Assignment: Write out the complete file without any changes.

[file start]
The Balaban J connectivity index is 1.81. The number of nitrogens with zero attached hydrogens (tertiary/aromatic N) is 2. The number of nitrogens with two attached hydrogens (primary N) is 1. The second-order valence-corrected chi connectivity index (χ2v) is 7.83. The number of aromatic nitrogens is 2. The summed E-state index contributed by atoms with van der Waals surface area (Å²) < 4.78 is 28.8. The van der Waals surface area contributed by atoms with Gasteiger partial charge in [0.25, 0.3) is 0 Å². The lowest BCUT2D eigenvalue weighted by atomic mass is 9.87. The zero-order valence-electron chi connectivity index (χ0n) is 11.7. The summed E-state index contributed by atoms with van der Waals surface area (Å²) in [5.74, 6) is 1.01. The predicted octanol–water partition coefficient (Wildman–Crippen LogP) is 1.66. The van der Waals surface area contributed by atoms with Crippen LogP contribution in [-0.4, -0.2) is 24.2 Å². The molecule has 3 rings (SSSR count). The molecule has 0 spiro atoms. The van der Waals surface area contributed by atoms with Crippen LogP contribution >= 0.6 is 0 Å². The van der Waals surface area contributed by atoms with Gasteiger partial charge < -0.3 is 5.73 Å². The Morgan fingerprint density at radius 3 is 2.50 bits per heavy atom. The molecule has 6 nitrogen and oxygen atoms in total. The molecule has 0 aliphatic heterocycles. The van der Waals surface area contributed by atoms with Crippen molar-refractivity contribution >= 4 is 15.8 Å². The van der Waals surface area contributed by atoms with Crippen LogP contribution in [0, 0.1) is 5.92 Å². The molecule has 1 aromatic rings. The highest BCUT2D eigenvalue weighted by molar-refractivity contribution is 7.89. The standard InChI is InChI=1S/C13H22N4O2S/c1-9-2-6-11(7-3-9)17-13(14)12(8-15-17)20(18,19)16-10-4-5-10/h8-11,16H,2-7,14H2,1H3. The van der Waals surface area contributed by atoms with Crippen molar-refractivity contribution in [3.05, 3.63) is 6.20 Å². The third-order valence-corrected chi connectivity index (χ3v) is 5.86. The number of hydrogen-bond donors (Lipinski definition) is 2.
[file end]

The Balaban J connectivity index is 1.81. The number of nitrogens with zero attached hydrogens (tertiary/aromatic N) is 2. The number of nitrogens with two attached hydrogens (primary N) is 1. The second-order valence-corrected chi connectivity index (χ2v) is 7.83. The number of aromatic nitrogens is 2. The summed E-state index contributed by atoms with van der Waals surface area (Å²) < 4.78 is 28.8. The van der Waals surface area contributed by atoms with Gasteiger partial charge in [0.25, 0.3) is 0 Å². The lowest BCUT2D eigenvalue weighted by atomic mass is 9.87. The zero-order valence-electron chi connectivity index (χ0n) is 11.7. The summed E-state index contributed by atoms with van der Waals surface area (Å²) in [5.74, 6) is 1.01. The predicted octanol–water partition coefficient (Wildman–Crippen LogP) is 1.66. The van der Waals surface area contributed by atoms with Crippen LogP contribution in [-0.4, -0.2) is 24.2 Å². The molecule has 3 rings (SSSR count). The molecule has 0 spiro atoms. The van der Waals surface area contributed by atoms with Crippen LogP contribution >= 0.6 is 0 Å². The van der Waals surface area contributed by atoms with Gasteiger partial charge < -0.3 is 5.73 Å². The Morgan fingerprint density at radius 3 is 2.50 bits per heavy atom. The molecule has 6 nitrogen and oxygen atoms in total. The molecule has 0 aliphatic heterocycles. The van der Waals surface area contributed by atoms with Crippen molar-refractivity contribution >= 4 is 15.8 Å². The van der Waals surface area contributed by atoms with Crippen LogP contribution in [0, 0.1) is 5.92 Å². The molecule has 1 aromatic rings. The highest BCUT2D eigenvalue weighted by molar-refractivity contribution is 7.89. The standard InChI is InChI=1S/C13H22N4O2S/c1-9-2-6-11(7-3-9)17-13(14)12(8-15-17)20(18,19)16-10-4-5-10/h8-11,16H,2-7,14H2,1H3. The van der Waals surface area contributed by atoms with Crippen molar-refractivity contribution in [3.05, 3.63) is 6.20 Å². The third-order valence-corrected chi connectivity index (χ3v) is 5.86. The number of hydrogen-bond donors (Lipinski definition) is 2.